Rust in peace

The experienced critic, while striking down on his victim, also gives a hit to two or three other ones so they would not forget him until their turn comes. The short essay by Alfonso Berardinelli, a great old man of Italian literary criticism in the weekend issue of Corriere della Sera, quoted in pessima’s blog, could penetrate deeper, but even so it is worth to be translated, as perhaps some of his views will be valid not only for contemporary Italian culture.

The missing passion of being read

A few months ago, by talking with two especially intelligent and educated young poets, Carlo Carabba and Matteo Marchesini, we concluded that nowadays (and for a good while) Italian poetry has been mainly divided into two types: the incomprehensible on the one hand and the boring on the other, because there is missing, on the side of the authors, the passion of being read. It seems a cruel idea, nevertheless it has the advantage to explain why so much poetry is being produced and nobody notices it. The fact that the critics do not talk about it and that the newspapers avoid as much as possible to review poets, is only one of the consequences. Poetry remains both nominally and ideally a virtual value, a kind of an untouchable fetish, but if one realizes the amount of books of poetry that keep coming out and tries to read them, he will reach distressing conclusions.

To be sure, visual arts are also boring or incomprehensible nowadays, and I would reserve the top of the negative classification to the so-called “installations”. The best known installers (well-paid people) are extremely boring ones who are exalted and hyperinterpreted by the critics with arguments which fail to convince either the the naive public or the educated one. Much of this can be explained, both in the case of poetry and visual arts, by a vicious circle: the authors ignore the public and the public ignores them. However, the visual arts are dominated by the superpower of the critics. They are to decide what art is and, above all, what prices are.

I do not think that poetry in Italy today is better off than fiction. They are in opposite situations. Fiction has been corrupted by the market, by the mirage of the best-seller, by the editors, the prizes and the cultural poverty of the authors. But whoever writes a novel knows that he or she must confront a reality external to writing. Poetry, on the contrary, has been corrupted by itself, by the idea it has of itself: the escape from the communication and from the free expression of what is already known. Who writes poetry believes to be justified whatever he writes, by the mere fact that he writes it in the shelter of an untouchable value, the idea of poetry. If one got rid of this comforting idea, he would come to face the reality of the texts, and could easily see that 90% of what we read in the anthologies of poetry is to be forgotten.

Is it all? What remains, once we put aside incomprehensible and boring poetry? There remain a dozen or so of poets who know what they talk about and what a poem is. Who are they? For reasons of courtesy, the critics rarely decide to say it out, also because the non-poets would include many “names” who over the past twenty years have earned, who knows how, a certain prestige. A prestige which is conventional, and, let us also add, editorial, founded more on the obstinate autopromotion of the authors than on the quality of the texts. But even when the critics choose their poets, they never agree, or only in a couple of names.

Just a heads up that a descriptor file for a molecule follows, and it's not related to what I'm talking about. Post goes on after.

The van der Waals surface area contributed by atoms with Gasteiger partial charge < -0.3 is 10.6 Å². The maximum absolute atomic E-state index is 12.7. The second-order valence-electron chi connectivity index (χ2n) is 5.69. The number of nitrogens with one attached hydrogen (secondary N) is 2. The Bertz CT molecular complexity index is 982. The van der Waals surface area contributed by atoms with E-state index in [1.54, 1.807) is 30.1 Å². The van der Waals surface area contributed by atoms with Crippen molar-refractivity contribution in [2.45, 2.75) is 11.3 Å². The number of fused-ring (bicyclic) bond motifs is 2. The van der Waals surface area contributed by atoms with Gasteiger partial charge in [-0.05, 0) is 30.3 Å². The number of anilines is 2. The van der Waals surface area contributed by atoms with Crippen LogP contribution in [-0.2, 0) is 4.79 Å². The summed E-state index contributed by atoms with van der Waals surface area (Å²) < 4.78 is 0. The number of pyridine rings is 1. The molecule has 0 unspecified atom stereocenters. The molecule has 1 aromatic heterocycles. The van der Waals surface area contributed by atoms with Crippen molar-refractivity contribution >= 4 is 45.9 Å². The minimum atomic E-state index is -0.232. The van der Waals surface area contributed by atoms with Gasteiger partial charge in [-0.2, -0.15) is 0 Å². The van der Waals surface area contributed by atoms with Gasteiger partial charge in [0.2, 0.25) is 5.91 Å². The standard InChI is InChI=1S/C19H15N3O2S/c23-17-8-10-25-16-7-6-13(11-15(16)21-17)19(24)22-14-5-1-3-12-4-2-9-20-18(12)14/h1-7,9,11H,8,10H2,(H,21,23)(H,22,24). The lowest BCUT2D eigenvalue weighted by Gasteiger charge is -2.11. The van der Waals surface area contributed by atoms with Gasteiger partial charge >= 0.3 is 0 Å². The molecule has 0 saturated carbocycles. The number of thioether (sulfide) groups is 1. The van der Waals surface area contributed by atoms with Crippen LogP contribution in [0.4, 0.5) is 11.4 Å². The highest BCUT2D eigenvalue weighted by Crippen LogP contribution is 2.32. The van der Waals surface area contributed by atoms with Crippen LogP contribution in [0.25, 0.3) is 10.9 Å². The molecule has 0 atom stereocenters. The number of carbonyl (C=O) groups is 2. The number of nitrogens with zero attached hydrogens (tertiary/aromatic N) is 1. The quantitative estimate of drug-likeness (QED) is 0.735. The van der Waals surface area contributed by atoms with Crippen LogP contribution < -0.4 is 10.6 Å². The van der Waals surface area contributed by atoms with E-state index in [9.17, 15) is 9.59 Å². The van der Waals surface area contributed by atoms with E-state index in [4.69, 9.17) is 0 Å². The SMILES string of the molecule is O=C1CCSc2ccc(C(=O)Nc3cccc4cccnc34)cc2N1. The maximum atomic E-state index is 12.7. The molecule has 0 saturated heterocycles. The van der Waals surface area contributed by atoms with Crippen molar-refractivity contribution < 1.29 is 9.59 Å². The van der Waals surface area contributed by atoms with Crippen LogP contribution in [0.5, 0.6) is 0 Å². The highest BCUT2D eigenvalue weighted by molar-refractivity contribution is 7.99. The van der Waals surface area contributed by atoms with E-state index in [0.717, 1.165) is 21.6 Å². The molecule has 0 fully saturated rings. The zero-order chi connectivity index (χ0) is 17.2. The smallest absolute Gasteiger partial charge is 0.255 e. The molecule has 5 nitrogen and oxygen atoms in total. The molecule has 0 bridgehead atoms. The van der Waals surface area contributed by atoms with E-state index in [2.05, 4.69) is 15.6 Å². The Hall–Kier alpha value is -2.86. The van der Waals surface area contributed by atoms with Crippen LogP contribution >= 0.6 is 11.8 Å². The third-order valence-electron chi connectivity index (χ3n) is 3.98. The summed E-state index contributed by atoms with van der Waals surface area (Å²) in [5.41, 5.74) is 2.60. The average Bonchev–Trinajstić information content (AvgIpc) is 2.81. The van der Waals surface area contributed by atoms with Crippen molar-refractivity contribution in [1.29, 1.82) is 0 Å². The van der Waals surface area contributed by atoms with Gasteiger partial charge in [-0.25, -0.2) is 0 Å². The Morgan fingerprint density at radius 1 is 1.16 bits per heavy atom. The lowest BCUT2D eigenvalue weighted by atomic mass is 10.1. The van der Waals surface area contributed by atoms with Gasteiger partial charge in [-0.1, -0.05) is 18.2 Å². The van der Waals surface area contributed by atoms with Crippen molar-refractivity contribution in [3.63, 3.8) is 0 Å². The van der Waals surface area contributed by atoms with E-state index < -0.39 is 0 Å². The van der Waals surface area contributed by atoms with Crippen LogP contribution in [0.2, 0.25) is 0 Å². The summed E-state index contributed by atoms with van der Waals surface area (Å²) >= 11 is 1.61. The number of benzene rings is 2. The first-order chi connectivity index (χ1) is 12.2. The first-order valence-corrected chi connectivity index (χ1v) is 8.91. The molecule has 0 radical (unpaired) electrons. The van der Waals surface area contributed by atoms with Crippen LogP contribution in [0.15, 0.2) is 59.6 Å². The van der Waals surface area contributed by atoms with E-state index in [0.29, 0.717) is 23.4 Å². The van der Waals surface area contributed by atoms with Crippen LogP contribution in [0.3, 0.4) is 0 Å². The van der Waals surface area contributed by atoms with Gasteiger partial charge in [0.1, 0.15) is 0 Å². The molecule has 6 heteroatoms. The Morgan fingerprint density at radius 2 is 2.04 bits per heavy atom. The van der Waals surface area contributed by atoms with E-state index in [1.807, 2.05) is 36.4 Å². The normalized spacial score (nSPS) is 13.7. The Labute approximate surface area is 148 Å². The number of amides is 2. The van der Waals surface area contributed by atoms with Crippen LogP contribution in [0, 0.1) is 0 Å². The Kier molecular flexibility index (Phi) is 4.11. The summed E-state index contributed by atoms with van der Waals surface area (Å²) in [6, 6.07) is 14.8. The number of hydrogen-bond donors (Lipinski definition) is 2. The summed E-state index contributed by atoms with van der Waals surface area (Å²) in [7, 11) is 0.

We have thus come to the point. What makes the quality of a poetic text? Who can warrant this quality? The game is played between the readers who do not exist, are baffled or naive, and the critics whose “textual competence” has become rather doubtful and who usually do not dare to judge, keep a distance, do not offer lessons on contemporary poetry. I think that from the 90s to now the only publication that has encouraged criticism and dared to say “yes” and “no” (not without the risk of error), was the Annuario di poesia edited by Giorgio Manacorda, Paolo Febbraro e Matteo Marchesini. A publication on which little has been talked, although it contains several essays that should be published in a volume.

“Can poetry affect one?” was asked twenty years ago by an at that time young American poet and critic. A bad question that triggers bad answers. The Poetry, the Art, the Philosophy, the Novel… we always go round and round. The problem and the alienation of non-reading arise from the fact that we judge by genres and general categories, not by authors or, even better, by individual books and texts. When it comes to the quality of poetic texts, in order not to do harm, one must be ruthless: this stanza should be better removed, this ending is bad, why does this verse stop like this? Technique is everything, when one knows what to say and what not. As at the time of Umberto Saba, one must do “honest poetry”, also because there can be no other kind. In poetry, in any art, in any form of critical thought, honesty is just brilliant. The best readers of poetry, the most severe and wildest ones, are almost always the poets themselves. Those who are really that, I mean. In Italy, today as a half century ago, a dozen or so.

2 comentarios:

francesca dijo...

Look at the positive side: in the meantime, we have more time to dedicate to reading ancient and less recent poetry.

Studiolum dijo...

…or also the contemporary Italians (and others) you quote and translate regularly in Buchi nella sabbia which seem to refute Berardinelli’s theses.